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My tribute to Jelly Roll Morton

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Will Fly 09 Oct 12 - 04:53 AM
Big Al Whittle 09 Oct 12 - 08:26 AM
fat B****rd 09 Oct 12 - 12:05 PM
greg stephens 09 Oct 12 - 01:59 PM
Will Fly 09 Oct 12 - 03:01 PM
Will Fly 09 Oct 12 - 03:02 PM
Bobert 09 Oct 12 - 03:10 PM
Will Fly 09 Oct 12 - 03:13 PM
fat B****rd 09 Oct 12 - 03:17 PM
Will Fly 09 Oct 12 - 03:22 PM
Will Fly 09 Oct 12 - 03:25 PM
olddude 09 Oct 12 - 03:27 PM
Will Fly 09 Oct 12 - 03:27 PM
fat B****rd 09 Oct 12 - 03:32 PM
greg stephens 09 Oct 12 - 04:19 PM
GUEST,Tunesmith 10 Oct 12 - 08:07 AM
Will Fly 10 Oct 12 - 08:23 AM
alanabit 10 Oct 12 - 09:36 AM
Stringsinger 10 Oct 12 - 02:09 PM
Will Fly 10 Oct 12 - 03:02 PM
greg stephens 10 Oct 12 - 04:25 PM
Lonesome EJ 10 Oct 12 - 04:27 PM
Big Al Whittle 10 Oct 12 - 08:25 PM
GUEST,Tunesmith 11 Oct 12 - 03:47 AM
Will Fly 11 Oct 12 - 04:29 AM
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Subject: My tribute to Jelly Roll Morton
From: Will Fly
Date: 09 Oct 12 - 04:53 AM

Many, many years ago, I bought the complete Library of Congress recordings of Jelly Roll Morton - made by Alan Lomax in 1949 - and was totally fascinated by them. (Still am).

Anyway, I was digging through some multi-tracked stuff I'd done about 10 years ago, and came across this track, which I'd done as a tribute to the great man. It's a few sentences of his voice, taen from the recordings, with some backing I played on keyboard and bass, with a drum machine and some synthesised alto sax and strings. The chord sequence is taken from Duke Ellington's "Flaming Sword", and the background strings are playing "Just A Closer Walk With Thee" - if you're interested!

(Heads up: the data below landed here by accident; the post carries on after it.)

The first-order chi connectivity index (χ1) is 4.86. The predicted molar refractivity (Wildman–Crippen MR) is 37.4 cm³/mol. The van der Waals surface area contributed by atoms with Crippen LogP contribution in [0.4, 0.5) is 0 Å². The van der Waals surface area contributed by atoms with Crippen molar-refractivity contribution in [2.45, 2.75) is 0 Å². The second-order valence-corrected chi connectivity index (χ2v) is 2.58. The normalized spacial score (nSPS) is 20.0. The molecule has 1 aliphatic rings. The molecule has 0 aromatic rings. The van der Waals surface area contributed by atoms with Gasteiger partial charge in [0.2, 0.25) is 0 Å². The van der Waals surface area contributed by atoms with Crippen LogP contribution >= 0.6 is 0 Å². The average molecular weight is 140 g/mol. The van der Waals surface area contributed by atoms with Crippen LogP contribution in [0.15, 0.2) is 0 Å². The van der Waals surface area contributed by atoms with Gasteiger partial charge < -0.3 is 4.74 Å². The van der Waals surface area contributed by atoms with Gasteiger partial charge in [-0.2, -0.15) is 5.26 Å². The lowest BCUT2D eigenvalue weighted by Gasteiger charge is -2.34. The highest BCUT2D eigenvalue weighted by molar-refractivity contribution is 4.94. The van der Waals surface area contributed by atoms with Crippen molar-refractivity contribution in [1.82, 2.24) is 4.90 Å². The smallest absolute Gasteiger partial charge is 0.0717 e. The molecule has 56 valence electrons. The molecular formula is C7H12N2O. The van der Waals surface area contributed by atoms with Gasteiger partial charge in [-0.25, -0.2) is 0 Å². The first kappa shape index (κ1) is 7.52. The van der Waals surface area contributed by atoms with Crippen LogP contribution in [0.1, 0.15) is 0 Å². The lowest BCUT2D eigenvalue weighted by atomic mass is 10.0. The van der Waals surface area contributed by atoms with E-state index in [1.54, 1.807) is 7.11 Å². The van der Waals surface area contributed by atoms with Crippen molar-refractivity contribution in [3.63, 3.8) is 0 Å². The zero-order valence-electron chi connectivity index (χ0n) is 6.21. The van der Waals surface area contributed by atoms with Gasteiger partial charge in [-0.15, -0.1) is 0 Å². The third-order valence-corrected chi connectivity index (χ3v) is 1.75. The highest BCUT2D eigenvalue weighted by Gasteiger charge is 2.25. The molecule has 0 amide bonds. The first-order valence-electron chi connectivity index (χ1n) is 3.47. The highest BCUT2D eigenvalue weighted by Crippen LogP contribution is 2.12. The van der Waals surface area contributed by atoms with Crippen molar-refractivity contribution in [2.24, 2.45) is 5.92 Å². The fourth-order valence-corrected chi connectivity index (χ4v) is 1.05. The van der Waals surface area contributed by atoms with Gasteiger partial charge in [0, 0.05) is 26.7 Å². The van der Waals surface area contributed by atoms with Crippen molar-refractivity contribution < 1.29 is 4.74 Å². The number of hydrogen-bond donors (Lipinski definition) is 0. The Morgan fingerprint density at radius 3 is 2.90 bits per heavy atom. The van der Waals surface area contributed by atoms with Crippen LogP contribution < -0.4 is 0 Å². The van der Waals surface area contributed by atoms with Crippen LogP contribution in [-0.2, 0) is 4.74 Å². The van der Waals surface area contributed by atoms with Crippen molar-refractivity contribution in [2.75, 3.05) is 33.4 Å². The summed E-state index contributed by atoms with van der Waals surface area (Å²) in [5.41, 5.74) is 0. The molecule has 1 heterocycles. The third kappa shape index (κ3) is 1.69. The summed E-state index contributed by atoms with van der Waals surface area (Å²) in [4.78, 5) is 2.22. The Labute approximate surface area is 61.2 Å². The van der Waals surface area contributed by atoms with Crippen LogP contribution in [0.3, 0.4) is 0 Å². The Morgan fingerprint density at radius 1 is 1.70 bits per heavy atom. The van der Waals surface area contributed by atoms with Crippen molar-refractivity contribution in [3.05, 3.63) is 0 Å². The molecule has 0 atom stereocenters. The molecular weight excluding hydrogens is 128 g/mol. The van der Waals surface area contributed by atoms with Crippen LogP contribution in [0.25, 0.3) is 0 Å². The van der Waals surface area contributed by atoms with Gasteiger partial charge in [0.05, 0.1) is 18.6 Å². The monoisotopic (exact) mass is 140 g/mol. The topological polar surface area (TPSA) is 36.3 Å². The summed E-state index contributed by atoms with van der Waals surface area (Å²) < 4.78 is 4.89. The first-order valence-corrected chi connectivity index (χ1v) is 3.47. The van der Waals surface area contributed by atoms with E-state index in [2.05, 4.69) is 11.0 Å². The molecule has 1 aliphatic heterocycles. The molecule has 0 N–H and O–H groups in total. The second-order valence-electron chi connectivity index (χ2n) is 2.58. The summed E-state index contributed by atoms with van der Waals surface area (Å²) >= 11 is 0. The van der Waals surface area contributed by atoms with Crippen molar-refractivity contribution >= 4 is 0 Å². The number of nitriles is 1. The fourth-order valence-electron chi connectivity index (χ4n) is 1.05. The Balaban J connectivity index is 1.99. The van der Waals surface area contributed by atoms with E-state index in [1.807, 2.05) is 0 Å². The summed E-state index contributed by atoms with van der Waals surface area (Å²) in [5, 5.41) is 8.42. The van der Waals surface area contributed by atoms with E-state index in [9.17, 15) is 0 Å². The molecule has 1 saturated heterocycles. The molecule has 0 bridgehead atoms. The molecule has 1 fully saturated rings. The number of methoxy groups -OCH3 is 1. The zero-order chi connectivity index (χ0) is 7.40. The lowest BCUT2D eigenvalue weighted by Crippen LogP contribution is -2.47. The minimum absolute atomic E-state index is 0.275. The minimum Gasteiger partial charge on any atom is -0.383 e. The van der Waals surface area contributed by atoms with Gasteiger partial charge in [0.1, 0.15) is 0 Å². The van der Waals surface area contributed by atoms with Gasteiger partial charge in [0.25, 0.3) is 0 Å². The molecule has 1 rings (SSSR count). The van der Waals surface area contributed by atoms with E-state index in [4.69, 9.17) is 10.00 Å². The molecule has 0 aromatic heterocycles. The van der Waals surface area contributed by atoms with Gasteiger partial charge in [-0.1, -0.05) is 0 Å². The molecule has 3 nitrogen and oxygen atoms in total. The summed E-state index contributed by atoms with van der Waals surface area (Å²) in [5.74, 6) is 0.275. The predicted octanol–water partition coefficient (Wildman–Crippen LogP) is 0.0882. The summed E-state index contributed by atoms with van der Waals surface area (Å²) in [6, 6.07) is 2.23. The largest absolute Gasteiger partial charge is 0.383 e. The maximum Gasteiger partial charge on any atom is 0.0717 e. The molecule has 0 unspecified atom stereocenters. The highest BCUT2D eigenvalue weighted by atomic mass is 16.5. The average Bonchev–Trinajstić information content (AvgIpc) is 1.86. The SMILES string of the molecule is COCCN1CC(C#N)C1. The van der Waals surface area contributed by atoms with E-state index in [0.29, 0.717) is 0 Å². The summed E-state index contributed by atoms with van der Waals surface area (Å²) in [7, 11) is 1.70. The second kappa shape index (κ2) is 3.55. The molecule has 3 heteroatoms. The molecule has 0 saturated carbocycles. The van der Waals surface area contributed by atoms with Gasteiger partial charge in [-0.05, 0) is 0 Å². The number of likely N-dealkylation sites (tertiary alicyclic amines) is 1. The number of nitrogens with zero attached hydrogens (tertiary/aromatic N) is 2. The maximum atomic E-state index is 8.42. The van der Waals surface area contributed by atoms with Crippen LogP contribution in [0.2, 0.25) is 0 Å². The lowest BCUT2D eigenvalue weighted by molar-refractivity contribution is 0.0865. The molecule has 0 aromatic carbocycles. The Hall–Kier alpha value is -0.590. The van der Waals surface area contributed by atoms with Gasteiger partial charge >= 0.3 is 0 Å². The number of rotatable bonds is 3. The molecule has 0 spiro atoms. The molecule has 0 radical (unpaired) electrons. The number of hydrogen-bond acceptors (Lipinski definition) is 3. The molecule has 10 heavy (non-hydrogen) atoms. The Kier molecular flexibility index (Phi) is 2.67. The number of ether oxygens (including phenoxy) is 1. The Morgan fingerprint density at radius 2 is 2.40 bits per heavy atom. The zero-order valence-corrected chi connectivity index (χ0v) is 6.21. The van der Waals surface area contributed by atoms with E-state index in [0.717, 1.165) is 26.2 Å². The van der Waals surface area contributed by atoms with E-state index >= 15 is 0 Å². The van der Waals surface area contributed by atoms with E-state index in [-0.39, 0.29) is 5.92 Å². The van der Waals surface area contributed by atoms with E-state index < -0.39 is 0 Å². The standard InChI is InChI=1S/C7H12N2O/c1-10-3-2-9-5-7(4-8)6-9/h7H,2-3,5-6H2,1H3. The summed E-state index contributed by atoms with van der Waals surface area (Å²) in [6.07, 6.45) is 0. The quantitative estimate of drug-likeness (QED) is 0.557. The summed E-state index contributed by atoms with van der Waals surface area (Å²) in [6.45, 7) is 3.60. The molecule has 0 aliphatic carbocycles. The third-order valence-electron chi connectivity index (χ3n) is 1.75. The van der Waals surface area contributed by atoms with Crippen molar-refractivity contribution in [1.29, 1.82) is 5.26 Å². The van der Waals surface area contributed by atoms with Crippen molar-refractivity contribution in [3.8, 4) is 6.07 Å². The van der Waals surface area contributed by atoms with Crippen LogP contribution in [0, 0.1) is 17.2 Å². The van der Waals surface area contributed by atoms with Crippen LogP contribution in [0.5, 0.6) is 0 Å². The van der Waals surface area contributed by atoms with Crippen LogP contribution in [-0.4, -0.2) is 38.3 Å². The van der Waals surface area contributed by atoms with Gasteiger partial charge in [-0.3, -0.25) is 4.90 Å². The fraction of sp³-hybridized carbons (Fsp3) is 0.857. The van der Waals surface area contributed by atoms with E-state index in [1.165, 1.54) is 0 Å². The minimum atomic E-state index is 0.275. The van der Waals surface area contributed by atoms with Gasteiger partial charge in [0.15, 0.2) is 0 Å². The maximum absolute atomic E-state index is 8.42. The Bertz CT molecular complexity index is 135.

"Jelly Roll Morton"


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Subject: RE: My tribute to Jelly Roll Morton
From: Big Al Whittle
Date: 09 Oct 12 - 08:26 AM

quite excellent. will write full appreciation later.


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Subject: RE: My tribute to Jelly Roll Morton
From: fat B****rd
Date: 09 Oct 12 - 12:05 PM

'Hello, central...give me Dr. Jazz'
Will,this is great !!
Have you done 'Winin' Boy' by any chance.
Charlie


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Subject: RE: My tribute to Jelly Roll Morton
From: greg stephens
Date: 09 Oct 12 - 01:59 PM

smashing, nice one Mr Fly. And apropos fat B****rd's comment, here is my recent tribute to Jelly Roll Morton

Wining Boy


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Subject: RE: My tribute to Jelly Roll Morton
From: Will Fly
Date: 09 Oct 12 - 03:01 PM

Have you done 'Winin' Boy' by any chance.

Well - yes - as an instrumental...

Winin' Boy


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Subject: RE: My tribute to Jelly Roll Morton
From: Will Fly
Date: 09 Oct 12 - 03:02 PM

Greg - forgot to add - wonderful YouTube clip from you - now that's what I call a session!


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Subject: RE: My tribute to Jelly Roll Morton
From: Bobert
Date: 09 Oct 12 - 03:10 PM

What instruments are you playing on ths, W-fly???


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Subject: RE: My tribute to Jelly Roll Morton
From: Will Fly
Date: 09 Oct 12 - 03:13 PM

I'm actually playing bass and keyboards - i.e. the piano, synthesised sax track and synthesised strings track, with a programmed drum machine for the back beat. I copied Jelly's voice to mini-disc (remember them?) and inlaid the snippets as appropriate into the recording.


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Subject: RE: My tribute to Jelly Roll Morton
From: fat B****rd
Date: 09 Oct 12 - 03:17 PM

Thank you, gentlemen. I might even be inspired to learn it myself.


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Subject: RE: My tribute to Jelly Roll Morton